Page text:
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      Altered Virome and Bacterial Microbiome in Human Immunodeficiency Virus-Associated Acquired Immunodeficiency Syndrome.

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          Abstract

          Human immunodeficiency virus (HIV) infection is associated with increased intestinal translocation of microbial products and enteropathy as well as alterations in gut bacterial communities. However, whether the enteric virome contributes to this infection and resulting immunodeficiency remains unknown. We characterized the enteric virome and bacterial microbiome in a cohort of Ugandan patients, including HIV-uninfected or HIV-infected subjects and those either treated with anti-retroviral therapy (ART) or untreated. Low peripheral CD4 T cell counts were associated with an expansion of enteric adenovirus sequences and this increase was independent of ART treatment. Additionally, the enteric bacterial microbiome of patients with lower CD4 T counts exhibited reduced phylogenetic diversity and richness with specific bacteria showing differential abundance, including increases in Enterobacteriaceae, which have been associated with inflammation. Thus, immunodeficiency in progressive HIV infection is associated with alterations in the enteric virome and bacterial microbiome, which may contribute to AIDS-associated enteropathy and disease progression.

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          Author and article information

          Journal
          Cell Host Microbe
          Cell host & microbe
          1934-6069
          1931-3128
          Mar 9 2016
          : 19
          : 3
          Affiliations
          [1 ] Department of Medicine, Washington University School of Medicine, St. Louis, MO 63110, USA.
          [2 ] Ragon Institute of MGH, MIT, and Harvard, Cambridge, MA 02139, USA.
          [3 ] Department of Pathology and Immunology, Washington University School of Medicine, St. Louis, MO, 63110, USA.
          [4 ] Department of Pathology and Immunology, Washington University School of Medicine, St. Louis, MO, 63110, USA; Department of Molecular Microbiology, Washington University School of Medicine, Saint Louis, MO 63110, USA.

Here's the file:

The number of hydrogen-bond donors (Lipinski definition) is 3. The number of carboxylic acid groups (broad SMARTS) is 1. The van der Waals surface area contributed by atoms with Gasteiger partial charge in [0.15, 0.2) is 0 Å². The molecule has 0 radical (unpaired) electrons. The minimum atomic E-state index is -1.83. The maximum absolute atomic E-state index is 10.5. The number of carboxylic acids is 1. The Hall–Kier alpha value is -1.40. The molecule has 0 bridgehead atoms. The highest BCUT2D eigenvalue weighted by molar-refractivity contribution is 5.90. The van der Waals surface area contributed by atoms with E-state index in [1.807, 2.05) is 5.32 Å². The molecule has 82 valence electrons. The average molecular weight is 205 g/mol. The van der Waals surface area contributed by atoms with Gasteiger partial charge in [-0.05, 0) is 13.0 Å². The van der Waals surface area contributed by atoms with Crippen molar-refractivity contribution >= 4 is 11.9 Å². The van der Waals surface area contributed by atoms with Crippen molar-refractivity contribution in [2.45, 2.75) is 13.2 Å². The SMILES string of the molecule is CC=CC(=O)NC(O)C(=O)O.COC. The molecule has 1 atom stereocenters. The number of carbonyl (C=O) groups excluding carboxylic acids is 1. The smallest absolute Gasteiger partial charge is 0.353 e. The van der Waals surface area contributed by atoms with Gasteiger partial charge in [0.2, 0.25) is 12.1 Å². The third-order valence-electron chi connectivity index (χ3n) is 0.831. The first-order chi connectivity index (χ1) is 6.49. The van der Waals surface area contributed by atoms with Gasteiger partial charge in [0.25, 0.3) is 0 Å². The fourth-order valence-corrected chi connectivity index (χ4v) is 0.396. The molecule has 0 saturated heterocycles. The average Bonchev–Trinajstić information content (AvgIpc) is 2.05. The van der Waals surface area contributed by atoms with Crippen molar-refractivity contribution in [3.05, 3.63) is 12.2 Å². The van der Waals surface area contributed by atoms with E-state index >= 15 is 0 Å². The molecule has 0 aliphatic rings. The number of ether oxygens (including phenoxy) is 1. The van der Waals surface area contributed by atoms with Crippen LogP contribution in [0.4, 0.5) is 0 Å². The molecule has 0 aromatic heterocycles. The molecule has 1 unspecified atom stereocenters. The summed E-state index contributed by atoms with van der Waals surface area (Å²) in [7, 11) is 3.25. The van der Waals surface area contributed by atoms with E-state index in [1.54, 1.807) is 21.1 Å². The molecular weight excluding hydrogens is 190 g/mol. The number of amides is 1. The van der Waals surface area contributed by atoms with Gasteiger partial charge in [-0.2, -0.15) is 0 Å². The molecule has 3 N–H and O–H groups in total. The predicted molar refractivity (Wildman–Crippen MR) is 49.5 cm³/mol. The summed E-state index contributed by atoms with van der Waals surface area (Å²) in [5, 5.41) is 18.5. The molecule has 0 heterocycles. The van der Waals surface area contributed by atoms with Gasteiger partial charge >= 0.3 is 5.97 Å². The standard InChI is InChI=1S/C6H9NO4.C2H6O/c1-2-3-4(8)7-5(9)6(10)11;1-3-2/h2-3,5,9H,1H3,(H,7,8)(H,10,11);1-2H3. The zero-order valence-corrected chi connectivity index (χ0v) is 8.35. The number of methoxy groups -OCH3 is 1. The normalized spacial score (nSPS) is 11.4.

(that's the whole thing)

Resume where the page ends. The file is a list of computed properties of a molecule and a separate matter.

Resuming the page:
[5 ] Division of Infectious Diseases, Massachusetts General Hospital and Harvard Medical School, Boston, MA 02114, USA.
          [6 ] Vedanta Biosciences, Cambridge, MA 02139, USA.
          [7 ] Médecins Sans Frontières Epicentre, 1956 Mbarara, Uganda.
          [8 ] Department of Epidemiology and Biostatistics, University of California San Francisco, San Francisco, CA 94143, USA.
          [9 ] Department of Medicine, University of California San Francisco, San Francisco, CA 94110, USA.
          [10 ] Division of Infectious Diseases, Massachusetts General Hospital and Harvard Medical School, Boston, MA 02114, USA; Harvard School of Public Health, Boston, MA 02114, USA.
          [11 ] Ragon Institute of MGH, MIT, and Harvard, Cambridge, MA 02139, USA; Division of Infectious Diseases, Massachusetts General Hospital and Harvard Medical School, Boston, MA 02114, USA. Electronic address: dkwon@mgh.harvard.edu.
          [12 ] Department of Pathology and Immunology, Washington University School of Medicine, St. Louis, MO, 63110, USA. Electronic address: virgin@wustl.edu.
          Article
          S1931-3128(16)30052-X NIHMS764192
          10.1016/j.chom.2016.02.011
          26962942
          Copyright © 2016 Elsevier Inc. All rights reserved.

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